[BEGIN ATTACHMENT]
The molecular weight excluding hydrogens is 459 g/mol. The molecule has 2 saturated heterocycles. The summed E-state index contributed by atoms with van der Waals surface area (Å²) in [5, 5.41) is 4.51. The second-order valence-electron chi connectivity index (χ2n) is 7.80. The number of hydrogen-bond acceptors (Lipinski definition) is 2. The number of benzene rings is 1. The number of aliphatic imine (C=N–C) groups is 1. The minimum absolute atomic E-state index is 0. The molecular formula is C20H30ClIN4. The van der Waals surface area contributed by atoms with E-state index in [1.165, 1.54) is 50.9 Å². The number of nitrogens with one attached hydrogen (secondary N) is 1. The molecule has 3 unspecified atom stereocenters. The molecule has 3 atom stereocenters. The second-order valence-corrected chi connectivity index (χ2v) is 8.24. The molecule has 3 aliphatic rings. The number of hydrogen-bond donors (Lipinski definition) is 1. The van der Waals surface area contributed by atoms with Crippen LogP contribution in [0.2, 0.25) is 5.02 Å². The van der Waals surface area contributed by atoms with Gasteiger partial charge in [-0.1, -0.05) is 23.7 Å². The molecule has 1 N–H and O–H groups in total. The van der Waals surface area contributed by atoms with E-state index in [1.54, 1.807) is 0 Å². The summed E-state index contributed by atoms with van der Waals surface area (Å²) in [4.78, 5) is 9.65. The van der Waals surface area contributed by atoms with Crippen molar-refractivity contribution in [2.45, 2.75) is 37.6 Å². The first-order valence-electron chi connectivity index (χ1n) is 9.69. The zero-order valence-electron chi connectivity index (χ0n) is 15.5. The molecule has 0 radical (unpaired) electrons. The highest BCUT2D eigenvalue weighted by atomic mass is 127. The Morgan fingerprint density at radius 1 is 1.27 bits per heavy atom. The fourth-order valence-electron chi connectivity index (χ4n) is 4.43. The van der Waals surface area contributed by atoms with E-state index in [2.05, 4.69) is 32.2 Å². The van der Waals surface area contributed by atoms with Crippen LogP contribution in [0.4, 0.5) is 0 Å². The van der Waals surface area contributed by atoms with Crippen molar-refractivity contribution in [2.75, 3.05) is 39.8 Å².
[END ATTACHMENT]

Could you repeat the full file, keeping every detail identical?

The molecular weight excluding hydrogens is 459 g/mol. The molecule has 2 saturated heterocycles. The summed E-state index contributed by atoms with van der Waals surface area (Å²) in [5, 5.41) is 4.51. The second-order valence-electron chi connectivity index (χ2n) is 7.80. The number of hydrogen-bond acceptors (Lipinski definition) is 2. The number of benzene rings is 1. The number of aliphatic imine (C=N–C) groups is 1. The minimum absolute atomic E-state index is 0. The molecular formula is C20H30ClIN4. The van der Waals surface area contributed by atoms with E-state index in [1.165, 1.54) is 50.9 Å². The number of nitrogens with one attached hydrogen (secondary N) is 1. The molecule has 3 unspecified atom stereocenters. The molecule has 3 atom stereocenters. The second-order valence-corrected chi connectivity index (χ2v) is 8.24. The molecule has 3 aliphatic rings. The number of hydrogen-bond donors (Lipinski definition) is 1. The van der Waals surface area contributed by atoms with Crippen LogP contribution in [0.2, 0.25) is 5.02 Å². The van der Waals surface area contributed by atoms with Gasteiger partial charge in [-0.1, -0.05) is 23.7 Å². The molecule has 1 N–H and O–H groups in total. The van der Waals surface area contributed by atoms with E-state index in [1.54, 1.807) is 0 Å². The summed E-state index contributed by atoms with van der Waals surface area (Å²) in [4.78, 5) is 9.65. The van der Waals surface area contributed by atoms with Crippen molar-refractivity contribution in [2.45, 2.75) is 37.6 Å². The first-order valence-electron chi connectivity index (χ1n) is 9.69. The zero-order valence-electron chi connectivity index (χ0n) is 15.5. The molecule has 0 radical (unpaired) electrons. The highest BCUT2D eigenvalue weighted by atomic mass is 127. The Morgan fingerprint density at radius 1 is 1.27 bits per heavy atom. The fourth-order valence-electron chi connectivity index (χ4n) is 4.43. The van der Waals surface area contributed by atoms with E-state index in [2.05, 4.69) is 32.2 Å². The van der Waals surface area contributed by atoms with Crippen LogP contribution in [0.4, 0.5) is 0 Å². The van der Waals surface area contributed by atoms with Crippen molar-refractivity contribution in [2.75, 3.05) is 39.8 Å².